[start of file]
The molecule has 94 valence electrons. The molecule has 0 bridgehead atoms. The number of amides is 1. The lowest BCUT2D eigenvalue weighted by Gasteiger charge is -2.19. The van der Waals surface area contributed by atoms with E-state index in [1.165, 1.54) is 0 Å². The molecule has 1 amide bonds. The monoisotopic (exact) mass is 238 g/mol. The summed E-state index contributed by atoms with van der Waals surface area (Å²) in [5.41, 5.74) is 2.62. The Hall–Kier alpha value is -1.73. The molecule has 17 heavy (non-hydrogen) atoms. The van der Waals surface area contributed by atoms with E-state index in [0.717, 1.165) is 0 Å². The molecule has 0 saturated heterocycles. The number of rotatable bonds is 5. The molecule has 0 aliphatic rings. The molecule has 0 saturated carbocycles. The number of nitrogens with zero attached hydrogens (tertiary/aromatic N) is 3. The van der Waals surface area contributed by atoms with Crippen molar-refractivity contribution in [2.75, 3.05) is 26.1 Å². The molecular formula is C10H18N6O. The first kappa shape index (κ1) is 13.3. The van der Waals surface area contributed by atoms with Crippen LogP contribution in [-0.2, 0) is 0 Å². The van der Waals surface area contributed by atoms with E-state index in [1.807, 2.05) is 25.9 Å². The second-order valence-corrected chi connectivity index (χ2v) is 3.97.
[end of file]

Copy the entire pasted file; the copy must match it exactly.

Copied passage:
The molecule has 94 valence electrons. The molecule has 0 bridgehead atoms. The number of amides is 1. The lowest BCUT2D eigenvalue weighted by Gasteiger charge is -2.19. The van der Waals surface area contributed by atoms with E-state index in [1.165, 1.54) is 0 Å². The molecule has 1 amide bonds. The monoisotopic (exact) mass is 238 g/mol. The summed E-state index contributed by atoms with van der Waals surface area (Å²) in [5.41, 5.74) is 2.62. The Hall–Kier alpha value is -1.73. The molecule has 17 heavy (non-hydrogen) atoms. The van der Waals surface area contributed by atoms with E-state index in [0.717, 1.165) is 0 Å². The molecule has 0 saturated heterocycles. The number of rotatable bonds is 5. The molecule has 0 aliphatic rings. The molecule has 0 saturated carbocycles. The number of nitrogens with zero attached hydrogens (tertiary/aromatic N) is 3. The van der Waals surface area contributed by atoms with Crippen molar-refractivity contribution in [2.75, 3.05) is 26.1 Å². The molecular formula is C10H18N6O. The first kappa shape index (κ1) is 13.3. The van der Waals surface area contributed by atoms with Crippen LogP contribution in [-0.2, 0) is 0 Å². The van der Waals surface area contributed by atoms with E-state index in [1.807, 2.05) is 25.9 Å². The second-order valence-corrected chi connectivity index (χ2v) is 3.97.